2021 Lessons Learned: Plan, Then Plan Again

Even as the industry faced curveballs, innovators forged ahead. Here are our top lessons learned from a year of persistent uncertainty.

2021 Lessons Learned: Plan, Then Plan Again

Necessity is the mother of invention, and 2021 was a case in point. As in-person events made their uneven return and virtual events continued to bridge the gaps for remote groups, 2021 became the year of enormous creativity in the events industry, especially in new tech innovations and advanced health protocols. Even as the industry faced curveballs, innovators forged ahead and found solutions to big challenges. Here are our top event planning lessons learned from a year of persistent uncertainty and unwavering hope.


Safety first, always

Health and safety has always been an integral part of planning in-person events, but as groups have made their way back to gathering face-to-face amid the ongoing pandemic, H&S considerations have taken on a whole new dimension. During the planning process, that means starting with state and city requirements, then considering venue requirements, and then peeling down to the expectations of the audience. Some people will still be reticent when in the presence of crowds – whether in a static situation or mingling – so what kinds of extra efforts must be taken to ensure their comfort?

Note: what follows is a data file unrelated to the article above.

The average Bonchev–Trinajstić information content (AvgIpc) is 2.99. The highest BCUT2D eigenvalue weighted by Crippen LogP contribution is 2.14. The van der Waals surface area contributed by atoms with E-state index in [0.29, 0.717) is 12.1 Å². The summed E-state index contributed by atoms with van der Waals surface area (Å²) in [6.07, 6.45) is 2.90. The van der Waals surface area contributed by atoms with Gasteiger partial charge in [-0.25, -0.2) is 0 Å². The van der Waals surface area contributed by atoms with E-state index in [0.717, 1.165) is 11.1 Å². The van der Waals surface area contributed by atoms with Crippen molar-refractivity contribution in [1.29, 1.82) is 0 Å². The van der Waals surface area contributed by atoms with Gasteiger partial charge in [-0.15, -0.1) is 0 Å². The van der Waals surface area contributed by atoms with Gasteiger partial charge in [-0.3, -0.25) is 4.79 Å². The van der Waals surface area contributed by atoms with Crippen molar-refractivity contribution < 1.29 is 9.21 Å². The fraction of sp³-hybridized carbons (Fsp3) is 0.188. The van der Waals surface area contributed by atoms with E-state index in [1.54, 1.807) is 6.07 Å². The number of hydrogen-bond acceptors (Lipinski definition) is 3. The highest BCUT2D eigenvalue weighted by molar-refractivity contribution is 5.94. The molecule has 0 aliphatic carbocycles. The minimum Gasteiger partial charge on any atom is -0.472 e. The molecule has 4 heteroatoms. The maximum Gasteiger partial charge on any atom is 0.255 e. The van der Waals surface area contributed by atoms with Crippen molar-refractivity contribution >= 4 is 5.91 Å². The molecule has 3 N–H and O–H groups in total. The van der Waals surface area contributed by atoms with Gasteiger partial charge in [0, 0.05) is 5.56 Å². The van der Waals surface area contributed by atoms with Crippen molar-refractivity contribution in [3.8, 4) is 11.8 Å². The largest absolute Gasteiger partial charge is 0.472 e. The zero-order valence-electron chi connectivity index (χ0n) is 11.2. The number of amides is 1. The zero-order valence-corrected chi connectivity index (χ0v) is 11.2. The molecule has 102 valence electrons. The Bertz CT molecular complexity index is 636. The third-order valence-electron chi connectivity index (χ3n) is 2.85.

Vaccination requirements are becoming the new industry standard, to the point where some organizers are not accepting negative Covid tests as an alternative. Masking is still present, but by no means universal at events nationwide. Social distancing is still common in room setups, but many participants are getting back to handshakes and hugs in their one-to-one interactions. One simple innovation we found interesting is color-coded wristbands indicating participants’ individual levels of caution: red for “no touching,” yellow for “elbow bumps,” and green for “bring on the handshakes.” However, even with innovation and safety protocols in place, the one thing that will drive them is enforcement. This is often lacking and the difference between window-dressing and action. It’s best to develop a plan and act.


Hybrid events: Industry buzz or the real deal?

The future of hybrid events remains to be determined. The potential of hybrid events built significant buzz in the first half of the year, but the workload and cost required to stage them deterred some event hosts from embarking upon ambitious hybrid event designs.

However, all types of events – trade shows, conferences, participant-driven unconferences, seminars, workshops, and meetings – can have at least one hybrid component. With all the new tech that has emerged in the events landscape, and with participants’ newfound expectation that they be able to participate in events remotely, we anticipate that hybrid elements will keep working their way into in-person events into 2022 and beyond. After all, our lives are hybrid; we seamlessly move between in-person and online experiences every day. We believe the future of events is no different.